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The one that got away: my first experience as a pr...

The one that got away: my first experience as a product manager

Yesterday I saw Mitacs tweet about the Beyond The Professoriate conference, and I retweeted it to spread the word (I spoke at one of the first editions of Beyond The Professoriate and think it is a great initiative), and added a little thought about how it was a collaboration for me that launched my career in tech.

This post is a reflection on the collaboration I mentioned, and also on a bigger problem: we often fail to recognize which skills and experiences are transferable to non academic work. When speaking to PhD grads looking for jobs outside academia, I always stress how important it is to translate your experience to fit a job description, and communicate in ways that make it easier for companies to see you fitting into their organization. However, I also failed to do exactly this with the most applicable and transferable experience I could have asked for during my PhD.

Not surprisingly, this is the experience that ‘got away’, and never made it onto my CV (still hasn’t!).

The collaboration that sparked my career in tech

For my dissertation, I studied the effects of low dose embryonic alcohol exposure to social behaviour development, and brain chemistry. A real mouthful, in essence attempting to model and study effect of consuming just a little bit of alcohol during pregnancy.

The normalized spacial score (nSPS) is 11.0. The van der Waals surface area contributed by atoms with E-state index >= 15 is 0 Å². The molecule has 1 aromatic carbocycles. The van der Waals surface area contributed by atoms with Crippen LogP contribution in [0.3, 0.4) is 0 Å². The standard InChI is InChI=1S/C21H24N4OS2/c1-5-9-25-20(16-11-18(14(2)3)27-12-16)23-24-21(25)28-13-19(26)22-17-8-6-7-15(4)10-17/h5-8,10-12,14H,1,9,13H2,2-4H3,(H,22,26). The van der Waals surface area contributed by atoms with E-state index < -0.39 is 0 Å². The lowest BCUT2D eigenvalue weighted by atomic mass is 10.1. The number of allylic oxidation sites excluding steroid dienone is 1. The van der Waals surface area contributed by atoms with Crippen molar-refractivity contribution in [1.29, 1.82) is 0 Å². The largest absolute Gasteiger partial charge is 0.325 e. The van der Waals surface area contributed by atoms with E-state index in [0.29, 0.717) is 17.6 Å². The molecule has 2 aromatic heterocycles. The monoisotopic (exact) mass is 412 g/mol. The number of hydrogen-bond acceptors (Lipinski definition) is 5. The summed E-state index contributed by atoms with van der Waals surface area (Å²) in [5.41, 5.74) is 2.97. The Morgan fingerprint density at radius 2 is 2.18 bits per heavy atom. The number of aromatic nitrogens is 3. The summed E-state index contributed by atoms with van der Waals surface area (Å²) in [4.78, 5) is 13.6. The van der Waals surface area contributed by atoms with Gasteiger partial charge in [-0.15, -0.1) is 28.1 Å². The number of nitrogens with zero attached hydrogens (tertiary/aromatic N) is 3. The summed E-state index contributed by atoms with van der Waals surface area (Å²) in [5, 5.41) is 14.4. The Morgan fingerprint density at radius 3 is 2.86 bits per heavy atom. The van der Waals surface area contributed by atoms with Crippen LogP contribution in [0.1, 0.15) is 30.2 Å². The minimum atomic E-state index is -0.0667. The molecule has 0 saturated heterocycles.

We were using zebrafish as a model organism, and because this related to social behaviour I was pioneering work on recording behaviour in groups of fish, together in one tank. Social behaviour between fish separated by a barrier had already been well documented, but I felt this was still quite artificial and it was worth exploring a more natural setup where they could interact freely as a group. This required a way to record location data for 5-15 fish at a time, in the same tank. There were already some commercial software applications that could track location, but only for one subject at a time. We were using Ethovision, by Noldus, to track single fish. We had developed a good relationship with them, and I brought our challenge to their attention. At the time, adding the necessary features wasn’t going to happen quick enough to make it useful for my research (unfortunately), if I wanted to graduate within a reasonable amount of time. Their software at the time was brilliant for one subject, I just needed more.